Pastor Gayle’s Reflections
“The word ordinary is rooted in the word ordinal, to count. Thus, these “days between,” as writer Wendy Wright calls them, are not simply ordinary in the way we usually use that word – uneventful, unimportant, boring – but are actually ‘Counted Time,’ time that counts, that matters.”
Kimberlee Conway Ireton, The Circle of Seasons: Meeting God in the Church Year
As of May 27, we in the church have officially entered the Season after Pentecost – Ordinary Time – our growing season. While we watch the flora and fauna grow around us, we also ought to be growing in faith. There is no need to rush, though, since our growing season continues through the end of November! There are a lot of days to count between now and Advent. Time to grow through the ordinary, everyday tasks of late spring, summer, and then autumn. What will we do to make all that time count?
One way to make even the boring parts of our lives more meaningful is mindfulness – intentional awareness of our surroundings. If we work to pay close attention to the world around us, we may sense more than we expect. Ireton writes:
For in sharpening our physical senses to be more aware of this world, we are also quickening our spirits, opening them to the earthly beauty that surrounds us so that we will be more ready to receive visions of the unearthly beauty that lies just beyond our senses on the other side of the veil. As with any grace, we cannot force or demand such a vision. We can only wait for it, attentively and hopefully, as we engage in the relationship and work that constitute our lives.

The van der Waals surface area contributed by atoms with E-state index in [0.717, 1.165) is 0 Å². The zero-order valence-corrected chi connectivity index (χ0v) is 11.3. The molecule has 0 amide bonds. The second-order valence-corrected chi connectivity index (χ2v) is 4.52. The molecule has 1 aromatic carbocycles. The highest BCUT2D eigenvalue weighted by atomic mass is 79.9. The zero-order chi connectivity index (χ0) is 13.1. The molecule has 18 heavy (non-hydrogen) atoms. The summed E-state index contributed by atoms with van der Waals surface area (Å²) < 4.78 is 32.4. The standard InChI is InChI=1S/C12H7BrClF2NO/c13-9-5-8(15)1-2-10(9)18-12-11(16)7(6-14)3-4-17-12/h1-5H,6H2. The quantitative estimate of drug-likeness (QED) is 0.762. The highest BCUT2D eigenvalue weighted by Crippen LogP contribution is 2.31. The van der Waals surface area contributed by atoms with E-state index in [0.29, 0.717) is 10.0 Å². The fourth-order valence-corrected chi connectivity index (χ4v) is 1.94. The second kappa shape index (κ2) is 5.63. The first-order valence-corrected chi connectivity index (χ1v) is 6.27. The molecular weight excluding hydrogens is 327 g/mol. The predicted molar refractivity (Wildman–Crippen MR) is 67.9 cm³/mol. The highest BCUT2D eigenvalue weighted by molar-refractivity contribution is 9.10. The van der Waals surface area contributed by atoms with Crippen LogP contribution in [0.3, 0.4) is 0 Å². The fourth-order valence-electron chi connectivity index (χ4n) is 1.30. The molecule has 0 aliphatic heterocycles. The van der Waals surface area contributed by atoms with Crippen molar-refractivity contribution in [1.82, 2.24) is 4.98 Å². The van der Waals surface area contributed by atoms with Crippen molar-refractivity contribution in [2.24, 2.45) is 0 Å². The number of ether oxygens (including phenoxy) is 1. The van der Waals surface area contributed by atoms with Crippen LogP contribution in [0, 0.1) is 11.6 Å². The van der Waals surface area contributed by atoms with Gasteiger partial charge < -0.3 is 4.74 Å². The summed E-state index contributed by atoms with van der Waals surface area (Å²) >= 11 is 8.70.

If we intentionally make this a season of growth, rather than a season of going through the motions, we may be more open to and aware of the presence of the Divine around and in us.
In worship on May 27, Trinity Sunday, we talked about and drew some of the symbols we use to describe our experiences of God. Whether these depictions come from the natural world, or mythology, or Christian tradition, or have been integrated from pagan roots, we each experience the Divine in different ways, and use a variety of terms and names to express those experiences, relationships, and understandings. As you go about your ordinary tasks, where and how do you experience God? What words or symbols help you share those experiences with others? I invite you to bring drawings, or other expressions, and add them to the drawings made in worship. The more who share, the more complete our picture and understanding of our mysterious God will be.
May we sense and share God’s grace!